‘His majesty!’ Wisconsin woman spots stunning albino buck in her backyard as officials say the rare pigmentation is a one in 30,000 find
- Tracy Weese photographed an albino deer in her Boulder Junction, Wisconsin, backyard on Monday
- The photos have amassed more than 8,000 shares and were re-posted by the Vilas County Sheriff’s Office
- About one in 30,000 deer will experience albinism
- Wisconsin officials said it’s illegal to hunt albino and all white deer
A Wisconsin woman stumbled upon a spectacular albino buck in her backyard and snapped a pair of now-viral photos.
Tracy Weese was peering across the snow-covered backyard of her Boulder Junction, Wisconsin, home when the remarkable deer strutted by.
‘His Majesty just strolled through our backyard,’ Weese wrote on Facebook, where she shared two photos of the animal.
A photo was later shared by the Vilas County Sherriff’s Office, which called the albino buck ‘an incredible sight to see.’
An albino deer was spotted in the backyard of a Boulder Junction, Wisconsin, home this week
The North Carolina Wildlife Resources Commission said albinism may be observed in one in 30,000 deer
The photos have garnered more than 8,000 shares since they were posted on Monday, with many commenters calling the deer ‘majestic’ and ‘stunning.’
Weese clarified that the deer was albino and not a piebald. Piebald or pied animals have a pattern of unpigmented spots on a pigmented background of hair, feathers or scales.
She added that the brown spotted on the deer’s head was ‘from him rubbing his antlers and head on trees when shedding his white velvet.
‘The brown stain on his leg is his tarsal gland releasing his scent as he’s in rut. He looks different right now due to rut.’ Rut refers to the deer mating season.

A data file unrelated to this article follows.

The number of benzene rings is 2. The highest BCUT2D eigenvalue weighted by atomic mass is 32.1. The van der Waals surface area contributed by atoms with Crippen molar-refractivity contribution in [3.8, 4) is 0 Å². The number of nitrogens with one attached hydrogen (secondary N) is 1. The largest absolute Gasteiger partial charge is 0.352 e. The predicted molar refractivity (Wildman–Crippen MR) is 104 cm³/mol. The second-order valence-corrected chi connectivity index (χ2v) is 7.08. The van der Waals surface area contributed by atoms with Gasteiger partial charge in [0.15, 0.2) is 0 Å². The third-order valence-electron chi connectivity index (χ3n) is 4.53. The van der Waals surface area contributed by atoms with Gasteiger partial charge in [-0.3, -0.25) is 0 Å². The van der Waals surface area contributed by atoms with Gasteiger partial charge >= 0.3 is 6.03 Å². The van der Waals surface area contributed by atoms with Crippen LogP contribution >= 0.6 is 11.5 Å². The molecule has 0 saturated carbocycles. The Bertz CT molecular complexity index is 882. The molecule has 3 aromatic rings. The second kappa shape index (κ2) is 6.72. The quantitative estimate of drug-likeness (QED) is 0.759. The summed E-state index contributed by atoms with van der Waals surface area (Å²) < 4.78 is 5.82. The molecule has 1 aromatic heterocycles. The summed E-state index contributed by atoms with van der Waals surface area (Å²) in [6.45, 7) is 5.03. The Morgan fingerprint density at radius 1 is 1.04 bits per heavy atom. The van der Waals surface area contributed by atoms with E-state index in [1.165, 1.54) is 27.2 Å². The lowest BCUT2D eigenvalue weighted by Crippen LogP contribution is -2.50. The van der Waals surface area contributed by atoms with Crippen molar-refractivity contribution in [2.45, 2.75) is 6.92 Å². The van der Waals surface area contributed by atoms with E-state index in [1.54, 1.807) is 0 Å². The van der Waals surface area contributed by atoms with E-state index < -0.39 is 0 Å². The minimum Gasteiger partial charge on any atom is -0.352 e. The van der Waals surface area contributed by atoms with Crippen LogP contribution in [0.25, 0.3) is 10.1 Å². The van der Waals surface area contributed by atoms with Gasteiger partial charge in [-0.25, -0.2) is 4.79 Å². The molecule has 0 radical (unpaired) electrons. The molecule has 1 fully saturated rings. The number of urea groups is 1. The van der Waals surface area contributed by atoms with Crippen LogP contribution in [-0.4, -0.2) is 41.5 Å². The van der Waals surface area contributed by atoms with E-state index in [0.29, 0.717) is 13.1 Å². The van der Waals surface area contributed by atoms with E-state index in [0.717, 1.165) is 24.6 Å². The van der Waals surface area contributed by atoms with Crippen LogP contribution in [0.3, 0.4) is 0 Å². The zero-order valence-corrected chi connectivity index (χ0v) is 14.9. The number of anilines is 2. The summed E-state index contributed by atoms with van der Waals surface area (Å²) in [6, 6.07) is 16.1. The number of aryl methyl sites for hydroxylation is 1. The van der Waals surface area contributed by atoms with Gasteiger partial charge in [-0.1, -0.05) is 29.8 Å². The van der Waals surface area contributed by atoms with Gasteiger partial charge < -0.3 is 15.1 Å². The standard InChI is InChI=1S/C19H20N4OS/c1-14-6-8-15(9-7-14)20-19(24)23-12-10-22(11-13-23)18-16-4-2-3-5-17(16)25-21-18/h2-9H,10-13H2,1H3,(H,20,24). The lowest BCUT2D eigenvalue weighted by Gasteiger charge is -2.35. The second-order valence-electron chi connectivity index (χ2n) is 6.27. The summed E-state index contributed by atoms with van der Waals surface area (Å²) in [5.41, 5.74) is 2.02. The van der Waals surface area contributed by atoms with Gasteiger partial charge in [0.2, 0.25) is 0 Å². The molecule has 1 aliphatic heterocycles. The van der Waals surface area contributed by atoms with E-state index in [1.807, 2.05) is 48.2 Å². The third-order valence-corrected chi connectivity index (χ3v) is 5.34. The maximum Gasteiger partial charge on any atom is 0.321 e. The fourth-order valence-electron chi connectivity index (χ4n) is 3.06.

It’s unclear how large the albino deer is, but the average deer measures from six to seven feet and can weigh as much as 300lbs.
Tracy Weese (pictured) identified the buck as albino, and not piebald
White-tailed deer typically live between six and 14 years, but albino deer tend to have shorter life spans.
Most albino and piebald deer die before adulthood.
Although the deer are beautiful, wildlife experts say their recessive genetic traits and defects would prove detrimental to deer populations should they flourish.
‘They are an unusual sight because they either have multiple physical problems and die early or because of predation,’ Ed Clark, president and co-founder of the Wildlife Center of Virginia, told Associated Press.
‘Protecting them would not be doing the deer population any good because it would pass the recessive genes into more herds.’
Ed Clark: ‘They are an unusual sight because they either have multiple physical problems and die early or because of predation’
The Wisconsin Department of Natural Resources said it’s illegal to hunt an ‘all-white deer which is entirely white other than the hooves, tarsal glands, head and parts of the head.’
Wisconsin’s nine-day gun deer hunt season is scheduled between November 21 and November 29.
According to the North Carolina Wildlife Resources Commission, albinism in deer is much rarer than piebald discoloration.
‘Piebald deer are much more common with some studies showing the trait may show up in one in 1,000 deer. Albinism is much rarer and may only be observed in one in 30,000 deer,’ the website said.
Officials in Boulder Junction claim that their city has more albino deer than any other place in Wisconsin.